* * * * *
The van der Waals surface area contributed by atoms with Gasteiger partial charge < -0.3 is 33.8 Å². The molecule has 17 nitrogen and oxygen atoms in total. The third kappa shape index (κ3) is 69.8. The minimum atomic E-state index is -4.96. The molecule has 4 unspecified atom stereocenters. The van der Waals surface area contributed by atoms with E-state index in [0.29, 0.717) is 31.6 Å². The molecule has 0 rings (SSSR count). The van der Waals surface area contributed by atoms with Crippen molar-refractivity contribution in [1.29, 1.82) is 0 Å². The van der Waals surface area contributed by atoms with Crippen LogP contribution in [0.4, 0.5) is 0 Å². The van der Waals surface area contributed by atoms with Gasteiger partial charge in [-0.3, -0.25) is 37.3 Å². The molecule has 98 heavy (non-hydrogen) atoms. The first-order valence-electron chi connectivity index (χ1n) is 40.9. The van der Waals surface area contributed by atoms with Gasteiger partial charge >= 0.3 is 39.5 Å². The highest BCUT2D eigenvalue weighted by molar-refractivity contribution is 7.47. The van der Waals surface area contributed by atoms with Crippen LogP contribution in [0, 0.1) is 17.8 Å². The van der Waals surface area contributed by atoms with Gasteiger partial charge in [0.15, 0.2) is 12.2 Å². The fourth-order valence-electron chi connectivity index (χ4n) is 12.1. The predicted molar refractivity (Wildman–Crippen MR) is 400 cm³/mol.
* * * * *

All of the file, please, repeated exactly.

The van der Waals surface area contributed by atoms with Gasteiger partial charge < -0.3 is 33.8 Å². The molecule has 17 nitrogen and oxygen atoms in total. The third kappa shape index (κ3) is 69.8. The minimum atomic E-state index is -4.96. The molecule has 4 unspecified atom stereocenters. The van der Waals surface area contributed by atoms with E-state index in [0.29, 0.717) is 31.6 Å². The molecule has 0 rings (SSSR count). The van der Waals surface area contributed by atoms with Crippen molar-refractivity contribution in [1.29, 1.82) is 0 Å². The van der Waals surface area contributed by atoms with Crippen LogP contribution in [0.4, 0.5) is 0 Å². The van der Waals surface area contributed by atoms with Gasteiger partial charge in [-0.3, -0.25) is 37.3 Å². The molecule has 98 heavy (non-hydrogen) atoms. The first-order valence-electron chi connectivity index (χ1n) is 40.9. The van der Waals surface area contributed by atoms with Gasteiger partial charge >= 0.3 is 39.5 Å². The highest BCUT2D eigenvalue weighted by molar-refractivity contribution is 7.47. The van der Waals surface area contributed by atoms with Crippen LogP contribution in [0, 0.1) is 17.8 Å². The van der Waals surface area contributed by atoms with Gasteiger partial charge in [0.15, 0.2) is 12.2 Å². The fourth-order valence-electron chi connectivity index (χ4n) is 12.1. The predicted molar refractivity (Wildman–Crippen MR) is 400 cm³/mol.